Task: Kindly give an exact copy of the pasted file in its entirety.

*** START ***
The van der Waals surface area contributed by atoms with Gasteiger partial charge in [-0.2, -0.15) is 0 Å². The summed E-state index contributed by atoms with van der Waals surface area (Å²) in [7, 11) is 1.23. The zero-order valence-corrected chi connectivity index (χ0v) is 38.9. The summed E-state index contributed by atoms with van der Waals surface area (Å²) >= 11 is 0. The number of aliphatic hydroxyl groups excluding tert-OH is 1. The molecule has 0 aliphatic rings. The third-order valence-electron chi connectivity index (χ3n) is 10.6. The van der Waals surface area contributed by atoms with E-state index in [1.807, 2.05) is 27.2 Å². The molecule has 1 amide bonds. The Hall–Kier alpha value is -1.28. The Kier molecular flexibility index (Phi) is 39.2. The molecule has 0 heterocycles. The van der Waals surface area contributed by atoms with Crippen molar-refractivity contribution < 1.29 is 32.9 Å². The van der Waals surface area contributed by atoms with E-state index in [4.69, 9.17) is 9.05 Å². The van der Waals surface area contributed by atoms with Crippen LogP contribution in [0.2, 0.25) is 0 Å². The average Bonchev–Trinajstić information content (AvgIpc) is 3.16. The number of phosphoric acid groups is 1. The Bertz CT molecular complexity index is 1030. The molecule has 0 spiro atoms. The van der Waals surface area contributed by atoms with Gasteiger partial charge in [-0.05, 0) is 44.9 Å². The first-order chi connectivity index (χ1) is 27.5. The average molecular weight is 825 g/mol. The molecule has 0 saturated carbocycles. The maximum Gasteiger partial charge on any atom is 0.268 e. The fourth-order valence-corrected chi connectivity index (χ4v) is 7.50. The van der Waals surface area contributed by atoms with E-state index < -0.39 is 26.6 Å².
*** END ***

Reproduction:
The van der Waals surface area contributed by atoms with Gasteiger partial charge in [-0.2, -0.15) is 0 Å². The summed E-state index contributed by atoms with van der Waals surface area (Å²) in [7, 11) is 1.23. The zero-order valence-corrected chi connectivity index (χ0v) is 38.9. The summed E-state index contributed by atoms with van der Waals surface area (Å²) >= 11 is 0. The number of aliphatic hydroxyl groups excluding tert-OH is 1. The molecule has 0 aliphatic rings. The third-order valence-electron chi connectivity index (χ3n) is 10.6. The van der Waals surface area contributed by atoms with E-state index in [1.807, 2.05) is 27.2 Å². The molecule has 1 amide bonds. The Hall–Kier alpha value is -1.28. The Kier molecular flexibility index (Phi) is 39.2. The molecule has 0 heterocycles. The van der Waals surface area contributed by atoms with Crippen molar-refractivity contribution < 1.29 is 32.9 Å². The van der Waals surface area contributed by atoms with E-state index in [4.69, 9.17) is 9.05 Å². The van der Waals surface area contributed by atoms with Crippen LogP contribution in [0.2, 0.25) is 0 Å². The average Bonchev–Trinajstić information content (AvgIpc) is 3.16. The number of phosphoric acid groups is 1. The Bertz CT molecular complexity index is 1030. The molecule has 0 spiro atoms. The van der Waals surface area contributed by atoms with Gasteiger partial charge in [-0.05, 0) is 44.9 Å². The first-order chi connectivity index (χ1) is 27.5. The average molecular weight is 825 g/mol. The molecule has 0 saturated carbocycles. The maximum Gasteiger partial charge on any atom is 0.268 e. The fourth-order valence-corrected chi connectivity index (χ4v) is 7.50. The van der Waals surface area contributed by atoms with E-state index < -0.39 is 26.6 Å².